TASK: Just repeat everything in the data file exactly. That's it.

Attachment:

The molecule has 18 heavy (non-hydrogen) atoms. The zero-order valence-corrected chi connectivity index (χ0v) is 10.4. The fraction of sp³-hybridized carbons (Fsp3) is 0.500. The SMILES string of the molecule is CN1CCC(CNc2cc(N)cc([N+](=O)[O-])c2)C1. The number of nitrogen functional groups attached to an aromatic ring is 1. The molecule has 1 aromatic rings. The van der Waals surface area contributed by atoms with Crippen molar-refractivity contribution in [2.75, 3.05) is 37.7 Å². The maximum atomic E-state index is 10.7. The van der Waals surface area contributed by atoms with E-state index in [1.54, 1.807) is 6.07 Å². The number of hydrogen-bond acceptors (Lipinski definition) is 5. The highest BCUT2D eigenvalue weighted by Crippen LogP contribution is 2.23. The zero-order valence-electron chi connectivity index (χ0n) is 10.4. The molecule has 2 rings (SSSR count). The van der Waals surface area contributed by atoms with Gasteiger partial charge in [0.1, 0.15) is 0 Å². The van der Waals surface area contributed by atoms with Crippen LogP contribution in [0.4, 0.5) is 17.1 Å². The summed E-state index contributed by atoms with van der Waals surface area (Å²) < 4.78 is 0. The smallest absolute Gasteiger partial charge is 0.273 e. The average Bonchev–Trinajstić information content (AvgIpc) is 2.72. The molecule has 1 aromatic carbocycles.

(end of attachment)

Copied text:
The molecule has 18 heavy (non-hydrogen) atoms. The zero-order valence-corrected chi connectivity index (χ0v) is 10.4. The fraction of sp³-hybridized carbons (Fsp3) is 0.500. The SMILES string of the molecule is CN1CCC(CNc2cc(N)cc([N+](=O)[O-])c2)C1. The number of nitrogen functional groups attached to an aromatic ring is 1. The molecule has 1 aromatic rings. The van der Waals surface area contributed by atoms with Crippen molar-refractivity contribution in [2.75, 3.05) is 37.7 Å². The maximum atomic E-state index is 10.7. The van der Waals surface area contributed by atoms with E-state index in [1.54, 1.807) is 6.07 Å². The number of hydrogen-bond acceptors (Lipinski definition) is 5. The highest BCUT2D eigenvalue weighted by Crippen LogP contribution is 2.23. The zero-order valence-electron chi connectivity index (χ0n) is 10.4. The molecule has 2 rings (SSSR count). The van der Waals surface area contributed by atoms with Gasteiger partial charge in [0.1, 0.15) is 0 Å². The van der Waals surface area contributed by atoms with Crippen LogP contribution in [0.4, 0.5) is 17.1 Å². The summed E-state index contributed by atoms with van der Waals surface area (Å²) < 4.78 is 0. The smallest absolute Gasteiger partial charge is 0.273 e. The average Bonchev–Trinajstić information content (AvgIpc) is 2.72. The molecule has 1 aromatic carbocycles.